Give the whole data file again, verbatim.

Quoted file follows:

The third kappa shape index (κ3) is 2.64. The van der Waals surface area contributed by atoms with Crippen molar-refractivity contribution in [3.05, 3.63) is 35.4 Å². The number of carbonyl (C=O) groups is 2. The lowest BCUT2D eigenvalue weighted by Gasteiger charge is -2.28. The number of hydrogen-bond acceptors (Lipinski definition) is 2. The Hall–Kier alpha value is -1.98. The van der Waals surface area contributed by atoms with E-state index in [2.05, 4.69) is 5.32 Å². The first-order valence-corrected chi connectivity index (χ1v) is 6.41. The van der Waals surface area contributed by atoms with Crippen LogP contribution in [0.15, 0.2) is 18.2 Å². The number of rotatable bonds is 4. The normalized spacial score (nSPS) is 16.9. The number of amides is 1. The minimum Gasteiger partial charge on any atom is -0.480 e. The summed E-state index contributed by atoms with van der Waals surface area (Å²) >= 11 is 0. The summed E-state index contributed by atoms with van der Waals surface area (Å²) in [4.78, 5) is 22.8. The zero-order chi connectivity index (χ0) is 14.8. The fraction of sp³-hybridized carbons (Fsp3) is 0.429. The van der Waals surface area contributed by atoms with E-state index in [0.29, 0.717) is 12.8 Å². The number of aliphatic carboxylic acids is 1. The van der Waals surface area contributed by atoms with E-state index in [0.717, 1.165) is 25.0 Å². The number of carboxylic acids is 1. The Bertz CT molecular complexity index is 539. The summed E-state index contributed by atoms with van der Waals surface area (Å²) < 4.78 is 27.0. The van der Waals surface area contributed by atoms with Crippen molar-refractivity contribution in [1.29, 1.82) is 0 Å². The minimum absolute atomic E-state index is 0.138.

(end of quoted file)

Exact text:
The third kappa shape index (κ3) is 2.64. The van der Waals surface area contributed by atoms with Crippen molar-refractivity contribution in [3.05, 3.63) is 35.4 Å². The number of carbonyl (C=O) groups is 2. The lowest BCUT2D eigenvalue weighted by Gasteiger charge is -2.28. The number of hydrogen-bond acceptors (Lipinski definition) is 2. The Hall–Kier alpha value is -1.98. The van der Waals surface area contributed by atoms with E-state index in [2.05, 4.69) is 5.32 Å². The first-order valence-corrected chi connectivity index (χ1v) is 6.41. The van der Waals surface area contributed by atoms with Crippen LogP contribution in [0.15, 0.2) is 18.2 Å². The number of rotatable bonds is 4. The normalized spacial score (nSPS) is 16.9. The number of amides is 1. The minimum Gasteiger partial charge on any atom is -0.480 e. The summed E-state index contributed by atoms with van der Waals surface area (Å²) >= 11 is 0. The summed E-state index contributed by atoms with van der Waals surface area (Å²) in [4.78, 5) is 22.8. The zero-order chi connectivity index (χ0) is 14.8. The fraction of sp³-hybridized carbons (Fsp3) is 0.429. The van der Waals surface area contributed by atoms with E-state index in [0.29, 0.717) is 12.8 Å². The number of aliphatic carboxylic acids is 1. The van der Waals surface area contributed by atoms with E-state index in [0.717, 1.165) is 25.0 Å². The number of carboxylic acids is 1. The Bertz CT molecular complexity index is 539. The summed E-state index contributed by atoms with van der Waals surface area (Å²) < 4.78 is 27.0. The van der Waals surface area contributed by atoms with Crippen molar-refractivity contribution in [1.29, 1.82) is 0 Å². The minimum absolute atomic E-state index is 0.138.